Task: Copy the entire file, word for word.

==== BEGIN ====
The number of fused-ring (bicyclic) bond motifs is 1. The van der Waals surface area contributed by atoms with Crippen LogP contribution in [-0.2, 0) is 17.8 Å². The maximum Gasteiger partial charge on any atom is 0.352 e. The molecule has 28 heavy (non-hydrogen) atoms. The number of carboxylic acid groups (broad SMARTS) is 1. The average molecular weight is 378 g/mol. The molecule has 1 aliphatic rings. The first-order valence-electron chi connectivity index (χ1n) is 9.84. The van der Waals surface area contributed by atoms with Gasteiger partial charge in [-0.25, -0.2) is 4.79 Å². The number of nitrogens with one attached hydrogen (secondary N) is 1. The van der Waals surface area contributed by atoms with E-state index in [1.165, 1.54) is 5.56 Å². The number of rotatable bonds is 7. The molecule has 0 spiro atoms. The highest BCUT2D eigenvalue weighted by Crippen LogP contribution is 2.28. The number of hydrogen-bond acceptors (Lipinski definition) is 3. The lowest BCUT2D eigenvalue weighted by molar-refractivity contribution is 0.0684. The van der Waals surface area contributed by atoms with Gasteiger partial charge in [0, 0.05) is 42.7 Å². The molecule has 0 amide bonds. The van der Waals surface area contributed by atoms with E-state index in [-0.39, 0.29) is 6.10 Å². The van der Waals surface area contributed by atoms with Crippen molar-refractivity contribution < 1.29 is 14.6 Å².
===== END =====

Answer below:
The number of fused-ring (bicyclic) bond motifs is 1. The van der Waals surface area contributed by atoms with Crippen LogP contribution in [-0.2, 0) is 17.8 Å². The maximum Gasteiger partial charge on any atom is 0.352 e. The molecule has 28 heavy (non-hydrogen) atoms. The number of carboxylic acid groups (broad SMARTS) is 1. The average molecular weight is 378 g/mol. The molecule has 1 aliphatic rings. The first-order valence-electron chi connectivity index (χ1n) is 9.84. The van der Waals surface area contributed by atoms with Gasteiger partial charge in [-0.25, -0.2) is 4.79 Å². The number of nitrogens with one attached hydrogen (secondary N) is 1. The van der Waals surface area contributed by atoms with E-state index in [1.165, 1.54) is 5.56 Å². The number of rotatable bonds is 7. The molecule has 0 spiro atoms. The highest BCUT2D eigenvalue weighted by Crippen LogP contribution is 2.28. The number of hydrogen-bond acceptors (Lipinski definition) is 3. The lowest BCUT2D eigenvalue weighted by molar-refractivity contribution is 0.0684. The van der Waals surface area contributed by atoms with Gasteiger partial charge in [0, 0.05) is 42.7 Å². The molecule has 0 amide bonds. The van der Waals surface area contributed by atoms with E-state index in [-0.39, 0.29) is 6.10 Å². The van der Waals surface area contributed by atoms with Crippen molar-refractivity contribution < 1.29 is 14.6 Å².